The standards of review for legal and factual sufficiency in termination cases are well established. In re J.F.C., 96 S.W.3d 256, 264-68 (Tex. 2002) (legal sufficiency); In re C.H., 89 S.W.3d 17, 25 (Tex. 2002) (factual sufficiency). In reviewing the legal sufficiency, we view all the evidence in the light most favorable to the finding to determine whether a trier of fact could reasonably have formed a firm belief or conviction about the truth of the Department's allegations. In re J.L., 163 S.W.3d 79, 84-85 (Tex. 2005); J.F.C., 96 S.W.3d at 265-66. We do not, however, disregard undisputed evidence that does not support the finding. J.F.C., 96 S.W.3d at 266. In reviewing the factual sufficiency of the evidence, we must give due consideration to evidence that the fact finder could reasonably have found to be clear and convincing. Id. We must consider the disputed evidence and determine whether a reasonable fact-finder could have resolved that evidence in favor of the finding. Id. If the disputed evidence is so significant that a fact-finder could not reasonably have formed a firm belief or conviction, the evidence is factually insufficient. Id.
Appellant admitted at trial that she did not complete her court-ordered service plan; in her own words, she "gave up." But on appeal, Appellant argues that there is no or insufficient evidence that the children were removed based on abuse or neglect of the children. More specifically, Appellant asserts that there is no clear and convincing evidence that Appellant "actually" abused A.Y. and that there is no evidence at all of any abuse or neglect of P.J.T.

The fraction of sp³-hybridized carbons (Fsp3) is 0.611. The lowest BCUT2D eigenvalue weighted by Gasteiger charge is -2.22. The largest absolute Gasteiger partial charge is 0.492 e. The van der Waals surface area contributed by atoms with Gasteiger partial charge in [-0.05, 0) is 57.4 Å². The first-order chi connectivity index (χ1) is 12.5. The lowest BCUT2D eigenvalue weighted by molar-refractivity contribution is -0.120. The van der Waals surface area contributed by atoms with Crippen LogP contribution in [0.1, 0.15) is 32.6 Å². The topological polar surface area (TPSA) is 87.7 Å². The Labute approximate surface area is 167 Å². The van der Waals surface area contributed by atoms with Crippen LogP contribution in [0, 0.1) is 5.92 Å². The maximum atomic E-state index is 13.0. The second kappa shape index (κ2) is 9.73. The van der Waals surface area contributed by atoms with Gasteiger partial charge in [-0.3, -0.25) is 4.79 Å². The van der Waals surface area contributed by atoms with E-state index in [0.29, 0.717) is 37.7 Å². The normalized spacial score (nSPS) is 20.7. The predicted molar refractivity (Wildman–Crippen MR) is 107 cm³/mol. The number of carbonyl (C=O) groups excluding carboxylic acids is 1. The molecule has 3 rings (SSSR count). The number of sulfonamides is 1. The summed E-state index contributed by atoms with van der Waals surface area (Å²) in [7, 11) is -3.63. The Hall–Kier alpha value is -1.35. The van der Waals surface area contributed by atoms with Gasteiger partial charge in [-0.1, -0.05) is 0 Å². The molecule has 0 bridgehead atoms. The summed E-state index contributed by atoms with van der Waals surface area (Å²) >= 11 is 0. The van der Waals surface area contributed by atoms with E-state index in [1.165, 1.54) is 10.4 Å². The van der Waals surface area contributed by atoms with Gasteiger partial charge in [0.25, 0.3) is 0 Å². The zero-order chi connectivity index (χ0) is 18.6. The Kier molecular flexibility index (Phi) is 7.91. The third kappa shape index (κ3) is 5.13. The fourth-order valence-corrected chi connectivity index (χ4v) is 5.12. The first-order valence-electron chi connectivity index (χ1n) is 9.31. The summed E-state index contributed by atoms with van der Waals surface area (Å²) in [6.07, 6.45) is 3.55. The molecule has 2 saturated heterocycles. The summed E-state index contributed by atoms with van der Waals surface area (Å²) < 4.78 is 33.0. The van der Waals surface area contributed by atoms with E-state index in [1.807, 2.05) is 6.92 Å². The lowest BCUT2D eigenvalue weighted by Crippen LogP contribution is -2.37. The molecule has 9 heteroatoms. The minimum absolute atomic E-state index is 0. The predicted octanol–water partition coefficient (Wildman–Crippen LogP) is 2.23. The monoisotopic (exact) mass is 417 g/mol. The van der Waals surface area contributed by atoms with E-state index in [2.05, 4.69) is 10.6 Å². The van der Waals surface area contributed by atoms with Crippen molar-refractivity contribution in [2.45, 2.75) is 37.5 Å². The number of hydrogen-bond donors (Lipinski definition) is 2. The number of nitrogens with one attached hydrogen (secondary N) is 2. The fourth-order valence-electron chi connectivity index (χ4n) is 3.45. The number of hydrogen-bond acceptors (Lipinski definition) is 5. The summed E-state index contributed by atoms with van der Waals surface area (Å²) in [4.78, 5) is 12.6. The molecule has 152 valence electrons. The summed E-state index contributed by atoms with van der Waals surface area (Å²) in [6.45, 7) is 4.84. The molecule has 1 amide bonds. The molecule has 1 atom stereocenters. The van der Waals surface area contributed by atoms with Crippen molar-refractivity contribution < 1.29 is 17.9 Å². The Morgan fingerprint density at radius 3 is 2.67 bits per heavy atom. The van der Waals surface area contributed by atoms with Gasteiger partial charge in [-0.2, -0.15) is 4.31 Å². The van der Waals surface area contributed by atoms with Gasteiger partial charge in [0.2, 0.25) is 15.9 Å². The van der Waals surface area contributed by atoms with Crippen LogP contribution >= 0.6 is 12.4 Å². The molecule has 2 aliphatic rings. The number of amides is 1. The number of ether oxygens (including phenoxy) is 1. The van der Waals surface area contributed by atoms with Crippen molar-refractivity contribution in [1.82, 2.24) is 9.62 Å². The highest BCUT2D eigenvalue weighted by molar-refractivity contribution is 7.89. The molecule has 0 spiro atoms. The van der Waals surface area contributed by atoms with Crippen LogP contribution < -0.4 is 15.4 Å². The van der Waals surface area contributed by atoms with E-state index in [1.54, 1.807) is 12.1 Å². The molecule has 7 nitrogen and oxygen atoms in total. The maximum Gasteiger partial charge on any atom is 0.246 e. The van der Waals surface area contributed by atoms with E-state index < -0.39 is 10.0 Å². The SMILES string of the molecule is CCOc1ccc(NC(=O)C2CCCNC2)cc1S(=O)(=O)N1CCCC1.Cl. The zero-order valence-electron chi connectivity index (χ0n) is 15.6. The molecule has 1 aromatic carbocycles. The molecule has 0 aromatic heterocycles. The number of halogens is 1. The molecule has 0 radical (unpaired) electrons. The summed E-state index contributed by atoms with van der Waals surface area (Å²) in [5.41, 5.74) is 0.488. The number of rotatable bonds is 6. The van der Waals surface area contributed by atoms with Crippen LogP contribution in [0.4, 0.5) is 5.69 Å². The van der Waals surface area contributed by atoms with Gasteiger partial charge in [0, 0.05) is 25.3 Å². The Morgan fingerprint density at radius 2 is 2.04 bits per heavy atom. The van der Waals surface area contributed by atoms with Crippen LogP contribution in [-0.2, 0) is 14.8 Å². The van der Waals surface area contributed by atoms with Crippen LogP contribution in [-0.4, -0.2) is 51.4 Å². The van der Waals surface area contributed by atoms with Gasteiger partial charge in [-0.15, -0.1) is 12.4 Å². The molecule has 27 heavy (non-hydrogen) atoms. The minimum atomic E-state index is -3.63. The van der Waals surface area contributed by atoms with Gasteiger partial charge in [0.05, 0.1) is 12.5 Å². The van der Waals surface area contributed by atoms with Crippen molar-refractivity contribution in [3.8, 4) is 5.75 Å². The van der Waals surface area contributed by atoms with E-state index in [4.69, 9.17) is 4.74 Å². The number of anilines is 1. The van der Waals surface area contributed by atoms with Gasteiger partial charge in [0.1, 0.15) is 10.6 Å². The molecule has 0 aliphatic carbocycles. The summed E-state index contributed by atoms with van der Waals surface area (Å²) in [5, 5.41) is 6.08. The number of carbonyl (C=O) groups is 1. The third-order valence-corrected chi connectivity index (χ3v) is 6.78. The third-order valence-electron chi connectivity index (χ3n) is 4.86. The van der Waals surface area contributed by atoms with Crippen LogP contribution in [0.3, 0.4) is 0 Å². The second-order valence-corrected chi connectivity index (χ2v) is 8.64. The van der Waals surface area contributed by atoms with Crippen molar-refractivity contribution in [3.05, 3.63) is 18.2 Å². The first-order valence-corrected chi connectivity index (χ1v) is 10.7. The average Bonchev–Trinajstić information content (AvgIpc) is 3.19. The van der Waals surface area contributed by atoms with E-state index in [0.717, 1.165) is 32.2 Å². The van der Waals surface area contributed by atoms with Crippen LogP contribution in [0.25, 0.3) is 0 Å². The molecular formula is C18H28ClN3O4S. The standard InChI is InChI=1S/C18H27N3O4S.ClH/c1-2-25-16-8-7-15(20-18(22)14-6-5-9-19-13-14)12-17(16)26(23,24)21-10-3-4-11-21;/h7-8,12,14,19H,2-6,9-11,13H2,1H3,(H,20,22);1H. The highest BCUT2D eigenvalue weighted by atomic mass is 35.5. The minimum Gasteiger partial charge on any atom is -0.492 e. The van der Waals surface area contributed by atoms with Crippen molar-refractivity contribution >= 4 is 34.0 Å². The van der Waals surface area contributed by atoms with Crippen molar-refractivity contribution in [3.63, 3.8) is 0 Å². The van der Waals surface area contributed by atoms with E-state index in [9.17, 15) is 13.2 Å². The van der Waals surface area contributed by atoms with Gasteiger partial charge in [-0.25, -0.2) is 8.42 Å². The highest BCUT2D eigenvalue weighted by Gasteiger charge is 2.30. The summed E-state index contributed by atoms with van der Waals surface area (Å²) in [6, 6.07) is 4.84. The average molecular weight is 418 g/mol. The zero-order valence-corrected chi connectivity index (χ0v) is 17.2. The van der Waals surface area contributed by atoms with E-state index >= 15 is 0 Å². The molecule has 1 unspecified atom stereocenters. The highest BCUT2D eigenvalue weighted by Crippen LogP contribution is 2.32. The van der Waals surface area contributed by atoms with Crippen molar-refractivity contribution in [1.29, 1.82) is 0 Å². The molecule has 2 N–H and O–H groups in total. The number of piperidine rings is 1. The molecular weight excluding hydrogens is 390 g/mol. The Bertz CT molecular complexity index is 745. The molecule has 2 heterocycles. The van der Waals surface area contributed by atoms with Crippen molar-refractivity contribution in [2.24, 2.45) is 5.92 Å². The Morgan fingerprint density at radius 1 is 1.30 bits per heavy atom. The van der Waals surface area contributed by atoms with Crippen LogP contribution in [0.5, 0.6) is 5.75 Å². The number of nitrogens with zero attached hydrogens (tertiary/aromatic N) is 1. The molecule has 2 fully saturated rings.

On April 24, 2012, Tanya McFatridge, who was a Department investigator at the time, was assigned to investigate a confidential report that A.Y. had been physically abused by Appellant—that Appellant had hit A.Y. in the nose and caused a nosebleed. As a part of her investigation, McFatridge researched Appellant's history and learned of Appellant's previous involvement with the Department. The first involvement was in October 2010. Between October 2010 and December 2010, the Department received four call referrals involving Appellant. The allegation in the October 2010 call referral was that Appellant had hit A.Y. in the nose and caused a nosebleed. Another call alleged that Appellant had physically abused P.J.T., who had a bruise on his face and a bruise on his back. The other two allegations involved other family members. Three of the reports were ruled as "unable to determine, " and one report against an uncle was "ruled out." McFatridge explained that the three investigations were ruled "unable to determine" because, although the children had visible injuries, they could not provide consistent explanations of what had happened because of P.J.T.'s age and A.Y.'s speech impairment.